Now, again, I think we come to this conference at a time when it appears—and I don’t want to be unkind in this—but it does appear to me that if you have the right personality, your building is in the right location, and you can come up with a biblically diluted concoction of music, drama, self-help principles, and marketing strategy, that you will be able to grow a large congregation without anybody ever really knowing what God has to say in the Bible. That is the environment of contemporary American culture. And out of that we come. And people would say to us, “Why would you want to come and spend such time listening to people simply talking out of a book, talking from a time that’s so long ago and so far away?” And, of course, underpinning it all must be the conviction that the message is God’s self-revelation, and that God has spoken and that he speaks. And so, for that reason, we make no apology for calling this Basics 2002. The first one was Basics, the second one was More Basics, and the third one is Basics 2002. And the chances are we’ll never move beyond the basics, because we want to reinforce for ourselves these essential truths.
Now, what I’d like to do is go really no further than this second verse and point out to you just a couple of things, and first of all encourage you to notice that this begins with the declaration of, if you like, the immensity of God—the immensity of God: “Heaven is my throne, and the earth is my footstool.”
Now, we’re not unfamiliar with the fact that God’s footstool is described in various ways in the Old Testament. In 1 Chronicles, it is the house that was built or the ark that was contained within the house—this great picture of God’s mercy, with his feet, as it were, on the mercy seat in the ark. But that’s not what Isaiah is emphasizing here. It is not God’s mercy that is in emphasis, but it is the immensity of who God is. The vastness of the heavens are his throne, and he puts his feet on the earth.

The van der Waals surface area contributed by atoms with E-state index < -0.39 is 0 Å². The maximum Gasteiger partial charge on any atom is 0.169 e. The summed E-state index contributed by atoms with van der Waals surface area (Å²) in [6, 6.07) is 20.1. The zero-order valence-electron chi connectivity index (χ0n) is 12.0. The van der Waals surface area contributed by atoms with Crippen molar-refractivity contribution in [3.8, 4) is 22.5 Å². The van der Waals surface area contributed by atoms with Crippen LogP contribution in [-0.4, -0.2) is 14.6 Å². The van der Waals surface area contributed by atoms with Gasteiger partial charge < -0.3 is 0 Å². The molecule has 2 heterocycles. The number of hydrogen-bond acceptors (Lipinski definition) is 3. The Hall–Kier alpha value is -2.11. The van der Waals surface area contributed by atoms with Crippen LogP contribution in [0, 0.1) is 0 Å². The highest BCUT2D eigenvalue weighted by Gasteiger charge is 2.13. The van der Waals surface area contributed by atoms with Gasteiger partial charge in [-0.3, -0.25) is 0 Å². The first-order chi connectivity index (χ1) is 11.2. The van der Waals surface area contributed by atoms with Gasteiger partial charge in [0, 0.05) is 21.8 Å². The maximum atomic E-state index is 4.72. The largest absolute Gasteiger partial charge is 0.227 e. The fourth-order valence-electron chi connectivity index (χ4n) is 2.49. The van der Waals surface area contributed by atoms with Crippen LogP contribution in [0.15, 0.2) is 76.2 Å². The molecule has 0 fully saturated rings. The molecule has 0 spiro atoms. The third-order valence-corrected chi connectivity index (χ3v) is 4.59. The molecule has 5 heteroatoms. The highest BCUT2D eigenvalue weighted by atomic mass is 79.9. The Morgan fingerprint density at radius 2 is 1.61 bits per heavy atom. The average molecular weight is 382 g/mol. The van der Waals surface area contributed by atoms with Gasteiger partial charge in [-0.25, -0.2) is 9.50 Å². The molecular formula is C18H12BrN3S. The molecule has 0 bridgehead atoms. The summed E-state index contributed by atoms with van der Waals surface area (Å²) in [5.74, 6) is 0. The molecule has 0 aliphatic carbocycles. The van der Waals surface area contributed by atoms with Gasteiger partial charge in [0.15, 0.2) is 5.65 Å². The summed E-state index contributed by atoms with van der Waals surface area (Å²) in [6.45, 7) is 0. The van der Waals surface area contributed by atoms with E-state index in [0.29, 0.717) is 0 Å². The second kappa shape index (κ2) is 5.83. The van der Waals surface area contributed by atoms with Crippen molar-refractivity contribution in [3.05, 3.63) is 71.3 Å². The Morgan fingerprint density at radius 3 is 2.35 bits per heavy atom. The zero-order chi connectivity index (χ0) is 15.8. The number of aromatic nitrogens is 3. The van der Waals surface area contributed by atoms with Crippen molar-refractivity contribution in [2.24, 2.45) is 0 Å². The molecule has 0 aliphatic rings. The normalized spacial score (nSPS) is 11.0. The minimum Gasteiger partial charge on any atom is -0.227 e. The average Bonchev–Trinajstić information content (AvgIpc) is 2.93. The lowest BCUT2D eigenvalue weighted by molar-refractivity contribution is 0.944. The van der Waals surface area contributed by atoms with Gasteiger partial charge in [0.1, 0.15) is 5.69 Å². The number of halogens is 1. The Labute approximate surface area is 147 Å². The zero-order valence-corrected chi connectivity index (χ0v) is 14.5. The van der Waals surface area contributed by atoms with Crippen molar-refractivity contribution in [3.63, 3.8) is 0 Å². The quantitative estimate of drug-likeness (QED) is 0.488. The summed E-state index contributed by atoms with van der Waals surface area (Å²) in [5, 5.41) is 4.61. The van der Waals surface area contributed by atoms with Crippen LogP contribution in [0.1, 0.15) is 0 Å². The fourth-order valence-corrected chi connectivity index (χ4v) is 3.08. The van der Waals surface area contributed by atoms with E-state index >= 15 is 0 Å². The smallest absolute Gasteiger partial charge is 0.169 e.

Now, we’re familiar with the fact… We say to our wives, you know, “Can you give me something for my feet?” And she will pull something from somewhere that fits within the framework of acceptable foot placing; other things we’re not allowed to put our feet on. But it is an expression of its smallness and its apparent insignificance that we don’t bow down before it, we don’t worship it; we put our feet on it. And here we are this afternoon, coming out of an environment in which Mother Earth is revered. Hard to imagine that in the twenty-first century such darkness, such pantheism, such weirdness, could now be on the high streets of our culture, but it is. And what are we to say to our friends and our neighbors who are driven by these thoughts and who are preoccupied with these concerns? How then does God view this? Well, the answer is, “The earth,” he says, “is my footstool. After all, I made everything. Has not my hand made all these things? That’s why they came into being,” he says.
Shoots us forward in our thinking, doesn’t it, to John 1? “[By] him all things were made; [and] without him nothing was made that has been made.” “Our God,” as our children love to sing to us, “is an awesome God. He reigns.” The idols of the nations cannot see, they cannot hear, they cannot respond. How ridiculous it would be, then, for those who know the living and true God, who has made himself known, to begin to chase after the idols of the surrounding nations. And yet that’s the temptation, is it not?